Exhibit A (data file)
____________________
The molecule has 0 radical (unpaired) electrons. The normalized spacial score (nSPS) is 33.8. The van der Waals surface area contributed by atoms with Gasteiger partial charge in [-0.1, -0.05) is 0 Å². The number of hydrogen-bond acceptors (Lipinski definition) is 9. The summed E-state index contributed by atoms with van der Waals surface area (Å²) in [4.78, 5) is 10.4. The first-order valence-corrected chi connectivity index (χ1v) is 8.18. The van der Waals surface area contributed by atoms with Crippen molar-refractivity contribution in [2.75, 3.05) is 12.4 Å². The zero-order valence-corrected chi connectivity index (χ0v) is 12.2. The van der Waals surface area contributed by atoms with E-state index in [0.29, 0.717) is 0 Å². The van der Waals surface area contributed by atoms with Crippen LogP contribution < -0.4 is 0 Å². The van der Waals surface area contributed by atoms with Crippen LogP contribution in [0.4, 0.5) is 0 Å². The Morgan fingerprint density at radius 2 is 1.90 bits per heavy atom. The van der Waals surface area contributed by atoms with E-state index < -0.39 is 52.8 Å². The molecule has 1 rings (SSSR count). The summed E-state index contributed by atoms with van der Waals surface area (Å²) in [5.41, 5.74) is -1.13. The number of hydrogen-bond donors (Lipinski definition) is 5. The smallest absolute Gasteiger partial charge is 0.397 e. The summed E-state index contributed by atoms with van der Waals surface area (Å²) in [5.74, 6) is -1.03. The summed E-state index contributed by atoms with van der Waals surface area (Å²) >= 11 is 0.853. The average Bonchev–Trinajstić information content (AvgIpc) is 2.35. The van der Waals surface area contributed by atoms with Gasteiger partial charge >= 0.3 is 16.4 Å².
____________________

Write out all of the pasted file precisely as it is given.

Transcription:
The molecule has 0 radical (unpaired) electrons. The normalized spacial score (nSPS) is 33.8. The van der Waals surface area contributed by atoms with Gasteiger partial charge in [-0.1, -0.05) is 0 Å². The number of hydrogen-bond acceptors (Lipinski definition) is 9. The summed E-state index contributed by atoms with van der Waals surface area (Å²) in [4.78, 5) is 10.4. The first-order valence-corrected chi connectivity index (χ1v) is 8.18. The van der Waals surface area contributed by atoms with Crippen molar-refractivity contribution in [2.75, 3.05) is 12.4 Å². The zero-order valence-corrected chi connectivity index (χ0v) is 12.2. The van der Waals surface area contributed by atoms with E-state index in [0.29, 0.717) is 0 Å². The van der Waals surface area contributed by atoms with Crippen LogP contribution < -0.4 is 0 Å². The van der Waals surface area contributed by atoms with Crippen LogP contribution in [0.4, 0.5) is 0 Å². The Morgan fingerprint density at radius 2 is 1.90 bits per heavy atom. The van der Waals surface area contributed by atoms with E-state index < -0.39 is 52.8 Å². The molecule has 1 rings (SSSR count). The summed E-state index contributed by atoms with van der Waals surface area (Å²) in [5.41, 5.74) is -1.13. The number of hydrogen-bond donors (Lipinski definition) is 5. The smallest absolute Gasteiger partial charge is 0.397 e. The summed E-state index contributed by atoms with van der Waals surface area (Å²) in [5.74, 6) is -1.03. The summed E-state index contributed by atoms with van der Waals surface area (Å²) >= 11 is 0.853. The average Bonchev–Trinajstić information content (AvgIpc) is 2.35. The van der Waals surface area contributed by atoms with Gasteiger partial charge >= 0.3 is 16.4 Å².